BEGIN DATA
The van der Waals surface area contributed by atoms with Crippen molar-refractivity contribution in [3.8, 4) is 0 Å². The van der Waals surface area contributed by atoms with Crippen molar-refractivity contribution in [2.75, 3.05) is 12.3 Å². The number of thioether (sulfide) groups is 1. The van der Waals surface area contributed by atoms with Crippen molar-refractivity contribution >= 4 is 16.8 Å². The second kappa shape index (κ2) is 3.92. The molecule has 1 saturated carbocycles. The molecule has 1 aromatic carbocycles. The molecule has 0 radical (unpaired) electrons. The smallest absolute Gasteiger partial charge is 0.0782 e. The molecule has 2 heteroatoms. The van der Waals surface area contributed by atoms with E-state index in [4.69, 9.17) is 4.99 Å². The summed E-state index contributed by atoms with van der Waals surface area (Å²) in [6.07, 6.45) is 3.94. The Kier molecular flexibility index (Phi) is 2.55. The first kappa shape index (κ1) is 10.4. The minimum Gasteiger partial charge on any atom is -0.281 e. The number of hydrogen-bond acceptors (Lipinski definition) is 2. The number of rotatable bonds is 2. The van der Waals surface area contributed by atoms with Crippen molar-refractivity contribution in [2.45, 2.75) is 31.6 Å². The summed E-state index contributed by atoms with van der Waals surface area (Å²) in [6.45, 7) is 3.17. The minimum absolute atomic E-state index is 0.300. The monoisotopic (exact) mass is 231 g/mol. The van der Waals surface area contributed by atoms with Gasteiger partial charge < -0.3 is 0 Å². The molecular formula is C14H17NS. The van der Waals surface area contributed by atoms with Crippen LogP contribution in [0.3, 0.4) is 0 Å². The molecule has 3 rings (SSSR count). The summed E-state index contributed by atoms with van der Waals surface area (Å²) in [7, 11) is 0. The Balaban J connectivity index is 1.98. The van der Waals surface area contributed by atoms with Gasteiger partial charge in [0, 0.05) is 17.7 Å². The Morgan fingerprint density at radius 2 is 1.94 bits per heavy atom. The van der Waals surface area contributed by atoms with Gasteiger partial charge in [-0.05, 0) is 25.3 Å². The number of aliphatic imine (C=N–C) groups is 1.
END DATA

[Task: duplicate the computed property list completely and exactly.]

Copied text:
The van der Waals surface area contributed by atoms with Crippen molar-refractivity contribution in [3.8, 4) is 0 Å². The van der Waals surface area contributed by atoms with Crippen molar-refractivity contribution in [2.75, 3.05) is 12.3 Å². The number of thioether (sulfide) groups is 1. The van der Waals surface area contributed by atoms with Crippen molar-refractivity contribution >= 4 is 16.8 Å². The second kappa shape index (κ2) is 3.92. The molecule has 1 saturated carbocycles. The molecule has 1 aromatic carbocycles. The molecule has 0 radical (unpaired) electrons. The smallest absolute Gasteiger partial charge is 0.0782 e. The molecule has 2 heteroatoms. The van der Waals surface area contributed by atoms with E-state index in [4.69, 9.17) is 4.99 Å². The summed E-state index contributed by atoms with van der Waals surface area (Å²) in [6.07, 6.45) is 3.94. The Kier molecular flexibility index (Phi) is 2.55. The first kappa shape index (κ1) is 10.4. The minimum Gasteiger partial charge on any atom is -0.281 e. The number of hydrogen-bond acceptors (Lipinski definition) is 2. The number of rotatable bonds is 2. The van der Waals surface area contributed by atoms with Crippen molar-refractivity contribution in [2.45, 2.75) is 31.6 Å². The summed E-state index contributed by atoms with van der Waals surface area (Å²) in [6.45, 7) is 3.17. The minimum absolute atomic E-state index is 0.300. The monoisotopic (exact) mass is 231 g/mol. The van der Waals surface area contributed by atoms with Gasteiger partial charge < -0.3 is 0 Å². The molecular formula is C14H17NS. The van der Waals surface area contributed by atoms with Crippen LogP contribution in [0.3, 0.4) is 0 Å². The molecule has 3 rings (SSSR count). The summed E-state index contributed by atoms with van der Waals surface area (Å²) in [7, 11) is 0. The Balaban J connectivity index is 1.98. The van der Waals surface area contributed by atoms with Gasteiger partial charge in [0, 0.05) is 17.7 Å². The Morgan fingerprint density at radius 2 is 1.94 bits per heavy atom. The van der Waals surface area contributed by atoms with Gasteiger partial charge in [-0.05, 0) is 25.3 Å². The number of aliphatic imine (C=N–C) groups is 1.